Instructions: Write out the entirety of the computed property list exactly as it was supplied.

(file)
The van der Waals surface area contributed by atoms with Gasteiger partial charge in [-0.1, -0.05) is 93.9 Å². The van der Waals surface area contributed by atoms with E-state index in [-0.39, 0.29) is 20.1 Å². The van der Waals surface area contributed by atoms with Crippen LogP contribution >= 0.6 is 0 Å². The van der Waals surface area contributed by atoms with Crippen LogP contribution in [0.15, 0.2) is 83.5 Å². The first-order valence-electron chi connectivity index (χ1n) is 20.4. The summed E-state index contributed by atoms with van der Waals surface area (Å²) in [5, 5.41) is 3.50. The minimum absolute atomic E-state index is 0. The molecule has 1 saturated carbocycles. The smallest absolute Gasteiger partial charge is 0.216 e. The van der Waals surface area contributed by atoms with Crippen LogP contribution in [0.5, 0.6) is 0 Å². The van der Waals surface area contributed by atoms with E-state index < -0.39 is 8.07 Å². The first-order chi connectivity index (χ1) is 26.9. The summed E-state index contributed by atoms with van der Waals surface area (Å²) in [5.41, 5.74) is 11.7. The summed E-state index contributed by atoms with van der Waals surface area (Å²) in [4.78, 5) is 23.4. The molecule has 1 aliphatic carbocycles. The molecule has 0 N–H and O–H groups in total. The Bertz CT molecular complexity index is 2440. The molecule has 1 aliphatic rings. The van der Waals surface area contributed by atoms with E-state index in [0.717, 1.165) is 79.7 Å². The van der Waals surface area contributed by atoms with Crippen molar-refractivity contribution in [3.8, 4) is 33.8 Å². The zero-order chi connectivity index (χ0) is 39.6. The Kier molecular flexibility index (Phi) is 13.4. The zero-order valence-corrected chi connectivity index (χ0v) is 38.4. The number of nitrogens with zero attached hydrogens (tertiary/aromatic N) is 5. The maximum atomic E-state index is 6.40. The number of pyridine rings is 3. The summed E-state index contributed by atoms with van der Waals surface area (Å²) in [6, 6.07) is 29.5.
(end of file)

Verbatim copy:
The van der Waals surface area contributed by atoms with Gasteiger partial charge in [-0.1, -0.05) is 93.9 Å². The van der Waals surface area contributed by atoms with E-state index in [-0.39, 0.29) is 20.1 Å². The van der Waals surface area contributed by atoms with Crippen LogP contribution >= 0.6 is 0 Å². The van der Waals surface area contributed by atoms with Crippen LogP contribution in [0.15, 0.2) is 83.5 Å². The first-order valence-electron chi connectivity index (χ1n) is 20.4. The summed E-state index contributed by atoms with van der Waals surface area (Å²) in [5, 5.41) is 3.50. The minimum absolute atomic E-state index is 0. The molecule has 1 saturated carbocycles. The smallest absolute Gasteiger partial charge is 0.216 e. The van der Waals surface area contributed by atoms with Crippen LogP contribution in [0.5, 0.6) is 0 Å². The van der Waals surface area contributed by atoms with E-state index < -0.39 is 8.07 Å². The first-order chi connectivity index (χ1) is 26.9. The summed E-state index contributed by atoms with van der Waals surface area (Å²) in [5.41, 5.74) is 11.7. The summed E-state index contributed by atoms with van der Waals surface area (Å²) in [4.78, 5) is 23.4. The molecule has 1 aliphatic carbocycles. The molecule has 0 N–H and O–H groups in total. The Bertz CT molecular complexity index is 2440. The molecule has 1 aliphatic rings. The van der Waals surface area contributed by atoms with E-state index in [0.717, 1.165) is 79.7 Å². The van der Waals surface area contributed by atoms with Crippen molar-refractivity contribution in [3.8, 4) is 33.8 Å². The zero-order chi connectivity index (χ0) is 39.6. The Kier molecular flexibility index (Phi) is 13.4. The zero-order valence-corrected chi connectivity index (χ0v) is 38.4. The number of nitrogens with zero attached hydrogens (tertiary/aromatic N) is 5. The maximum atomic E-state index is 6.40. The number of pyridine rings is 3. The summed E-state index contributed by atoms with van der Waals surface area (Å²) in [6, 6.07) is 29.5.